Little is known about foreign aid provided by private donors. This paper contributes to closing this research gap by comparing the allocation of private humanitarian aid to that of official humanitarian aid awarded to 140 recipient countries over the 2000-2016 period. We construct a new database that offers information on the country in which the headquarters of private donors are located to test whether private donors follow the aid allocation pattern of their home country. Our empirical results confirm that private aid “follows the flag.” This finding is robust against the inclusion of various fixed effects, estimating instrumental variables models, and disaggregating private aid into corporate aid and NGO aid. Donor country-specific estimations reveal that private aid from China, Sweden, the United Kingdom, and the United States “follow the flag.”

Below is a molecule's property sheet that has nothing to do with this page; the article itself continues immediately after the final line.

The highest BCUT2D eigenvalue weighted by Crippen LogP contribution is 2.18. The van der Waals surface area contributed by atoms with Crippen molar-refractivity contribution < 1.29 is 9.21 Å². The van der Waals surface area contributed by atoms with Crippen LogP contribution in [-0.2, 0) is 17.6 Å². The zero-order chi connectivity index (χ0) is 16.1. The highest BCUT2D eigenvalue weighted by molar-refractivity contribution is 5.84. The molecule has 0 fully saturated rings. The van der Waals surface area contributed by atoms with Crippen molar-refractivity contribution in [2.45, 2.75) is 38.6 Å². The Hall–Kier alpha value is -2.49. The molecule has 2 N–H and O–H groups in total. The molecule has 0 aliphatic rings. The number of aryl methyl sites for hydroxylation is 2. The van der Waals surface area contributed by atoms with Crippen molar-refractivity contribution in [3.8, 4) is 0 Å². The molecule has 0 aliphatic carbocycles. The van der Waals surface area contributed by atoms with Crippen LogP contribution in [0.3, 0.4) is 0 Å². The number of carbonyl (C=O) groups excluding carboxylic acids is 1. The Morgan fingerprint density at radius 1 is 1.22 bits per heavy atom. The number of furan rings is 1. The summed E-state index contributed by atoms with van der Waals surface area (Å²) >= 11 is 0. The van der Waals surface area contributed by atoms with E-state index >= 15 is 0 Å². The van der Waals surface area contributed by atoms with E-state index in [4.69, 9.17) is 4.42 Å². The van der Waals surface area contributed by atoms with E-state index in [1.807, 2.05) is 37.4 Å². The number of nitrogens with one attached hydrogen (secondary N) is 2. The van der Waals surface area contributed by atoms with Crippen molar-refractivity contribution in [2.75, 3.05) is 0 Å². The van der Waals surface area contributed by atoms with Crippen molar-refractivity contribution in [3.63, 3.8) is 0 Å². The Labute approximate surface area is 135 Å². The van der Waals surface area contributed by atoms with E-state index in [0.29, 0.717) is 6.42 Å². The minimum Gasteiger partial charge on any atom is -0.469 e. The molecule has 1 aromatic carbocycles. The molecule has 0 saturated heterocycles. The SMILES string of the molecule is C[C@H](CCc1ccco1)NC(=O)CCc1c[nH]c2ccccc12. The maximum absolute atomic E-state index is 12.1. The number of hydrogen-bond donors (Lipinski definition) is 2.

Funding: The authors thank the University of Goettingen and Heidelberg University, where part of this research was carried out. Andreas Fuchs is grateful for generous support from the German Research Foundation (DFG) in the framework of the project “The Economics of Emerging Donors in Development Cooperation” at Heidelberg University (FU997/1-1).